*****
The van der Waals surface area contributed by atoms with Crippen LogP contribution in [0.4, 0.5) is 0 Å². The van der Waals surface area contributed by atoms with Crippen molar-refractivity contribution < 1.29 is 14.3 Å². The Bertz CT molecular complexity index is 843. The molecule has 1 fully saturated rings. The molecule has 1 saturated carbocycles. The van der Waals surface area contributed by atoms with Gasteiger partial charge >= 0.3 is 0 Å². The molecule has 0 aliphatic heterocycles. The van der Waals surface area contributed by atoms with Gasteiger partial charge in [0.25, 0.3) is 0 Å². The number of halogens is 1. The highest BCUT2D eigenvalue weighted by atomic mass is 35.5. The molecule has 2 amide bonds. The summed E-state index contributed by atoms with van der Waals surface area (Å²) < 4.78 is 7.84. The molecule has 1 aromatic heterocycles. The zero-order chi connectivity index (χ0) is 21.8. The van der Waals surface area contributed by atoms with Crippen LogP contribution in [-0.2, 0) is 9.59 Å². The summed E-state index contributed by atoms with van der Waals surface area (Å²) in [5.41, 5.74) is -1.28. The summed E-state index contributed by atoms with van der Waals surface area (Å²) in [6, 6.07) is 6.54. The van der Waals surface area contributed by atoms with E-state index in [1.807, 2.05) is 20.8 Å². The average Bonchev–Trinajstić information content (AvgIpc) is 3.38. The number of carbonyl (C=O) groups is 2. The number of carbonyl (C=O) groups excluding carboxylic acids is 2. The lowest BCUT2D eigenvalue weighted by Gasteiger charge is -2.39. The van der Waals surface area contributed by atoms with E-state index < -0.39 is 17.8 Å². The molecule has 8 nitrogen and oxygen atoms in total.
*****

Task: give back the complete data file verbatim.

The van der Waals surface area contributed by atoms with Crippen LogP contribution in [0.4, 0.5) is 0 Å². The van der Waals surface area contributed by atoms with Crippen molar-refractivity contribution < 1.29 is 14.3 Å². The Bertz CT molecular complexity index is 843. The molecule has 1 fully saturated rings. The molecule has 1 saturated carbocycles. The van der Waals surface area contributed by atoms with Gasteiger partial charge >= 0.3 is 0 Å². The molecule has 0 aliphatic heterocycles. The van der Waals surface area contributed by atoms with Gasteiger partial charge in [0.25, 0.3) is 0 Å². The number of halogens is 1. The highest BCUT2D eigenvalue weighted by atomic mass is 35.5. The molecule has 2 amide bonds. The summed E-state index contributed by atoms with van der Waals surface area (Å²) < 4.78 is 7.84. The molecule has 1 aromatic heterocycles. The zero-order chi connectivity index (χ0) is 21.8. The van der Waals surface area contributed by atoms with Crippen LogP contribution in [-0.2, 0) is 9.59 Å². The summed E-state index contributed by atoms with van der Waals surface area (Å²) in [5.41, 5.74) is -1.28. The summed E-state index contributed by atoms with van der Waals surface area (Å²) in [6, 6.07) is 6.54. The van der Waals surface area contributed by atoms with E-state index in [1.807, 2.05) is 20.8 Å². The average Bonchev–Trinajstić information content (AvgIpc) is 3.38. The number of carbonyl (C=O) groups is 2. The number of carbonyl (C=O) groups excluding carboxylic acids is 2. The lowest BCUT2D eigenvalue weighted by Gasteiger charge is -2.39. The van der Waals surface area contributed by atoms with E-state index < -0.39 is 17.8 Å². The molecule has 8 nitrogen and oxygen atoms in total.